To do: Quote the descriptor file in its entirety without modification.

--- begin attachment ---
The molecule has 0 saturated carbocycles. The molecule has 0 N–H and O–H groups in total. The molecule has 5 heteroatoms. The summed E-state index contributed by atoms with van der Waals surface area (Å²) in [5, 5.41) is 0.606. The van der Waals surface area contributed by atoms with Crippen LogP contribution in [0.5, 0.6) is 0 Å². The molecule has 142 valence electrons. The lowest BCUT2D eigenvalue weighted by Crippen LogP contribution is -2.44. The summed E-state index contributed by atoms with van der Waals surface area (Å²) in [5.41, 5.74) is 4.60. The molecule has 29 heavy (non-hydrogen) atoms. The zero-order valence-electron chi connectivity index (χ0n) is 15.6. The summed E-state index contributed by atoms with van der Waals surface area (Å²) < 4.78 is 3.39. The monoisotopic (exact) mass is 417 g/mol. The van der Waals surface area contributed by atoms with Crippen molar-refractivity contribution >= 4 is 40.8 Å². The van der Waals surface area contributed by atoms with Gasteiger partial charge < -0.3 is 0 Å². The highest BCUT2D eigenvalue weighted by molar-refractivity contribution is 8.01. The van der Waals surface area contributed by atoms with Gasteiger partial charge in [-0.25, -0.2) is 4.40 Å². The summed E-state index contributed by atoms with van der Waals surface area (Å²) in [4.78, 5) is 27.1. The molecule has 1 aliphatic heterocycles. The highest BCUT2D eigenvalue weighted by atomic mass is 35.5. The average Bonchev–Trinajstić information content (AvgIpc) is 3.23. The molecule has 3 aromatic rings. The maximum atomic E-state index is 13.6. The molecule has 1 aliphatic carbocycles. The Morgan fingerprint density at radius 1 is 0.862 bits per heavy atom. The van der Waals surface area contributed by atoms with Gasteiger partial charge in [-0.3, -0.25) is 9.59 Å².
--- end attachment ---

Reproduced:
The molecule has 0 saturated carbocycles. The molecule has 0 N–H and O–H groups in total. The molecule has 5 heteroatoms. The summed E-state index contributed by atoms with van der Waals surface area (Å²) in [5, 5.41) is 0.606. The van der Waals surface area contributed by atoms with Crippen LogP contribution in [0.5, 0.6) is 0 Å². The molecule has 142 valence electrons. The lowest BCUT2D eigenvalue weighted by Crippen LogP contribution is -2.44. The summed E-state index contributed by atoms with van der Waals surface area (Å²) in [5.41, 5.74) is 4.60. The molecule has 29 heavy (non-hydrogen) atoms. The zero-order valence-electron chi connectivity index (χ0n) is 15.6. The summed E-state index contributed by atoms with van der Waals surface area (Å²) < 4.78 is 3.39. The monoisotopic (exact) mass is 417 g/mol. The van der Waals surface area contributed by atoms with Crippen molar-refractivity contribution >= 4 is 40.8 Å². The van der Waals surface area contributed by atoms with Gasteiger partial charge < -0.3 is 0 Å². The highest BCUT2D eigenvalue weighted by molar-refractivity contribution is 8.01. The van der Waals surface area contributed by atoms with Gasteiger partial charge in [-0.25, -0.2) is 4.40 Å². The summed E-state index contributed by atoms with van der Waals surface area (Å²) in [4.78, 5) is 27.1. The molecule has 1 aliphatic heterocycles. The highest BCUT2D eigenvalue weighted by atomic mass is 35.5. The average Bonchev–Trinajstić information content (AvgIpc) is 3.23. The molecule has 3 aromatic rings. The maximum atomic E-state index is 13.6. The molecule has 1 aliphatic carbocycles. The Morgan fingerprint density at radius 1 is 0.862 bits per heavy atom. The van der Waals surface area contributed by atoms with Gasteiger partial charge in [-0.3, -0.25) is 9.59 Å².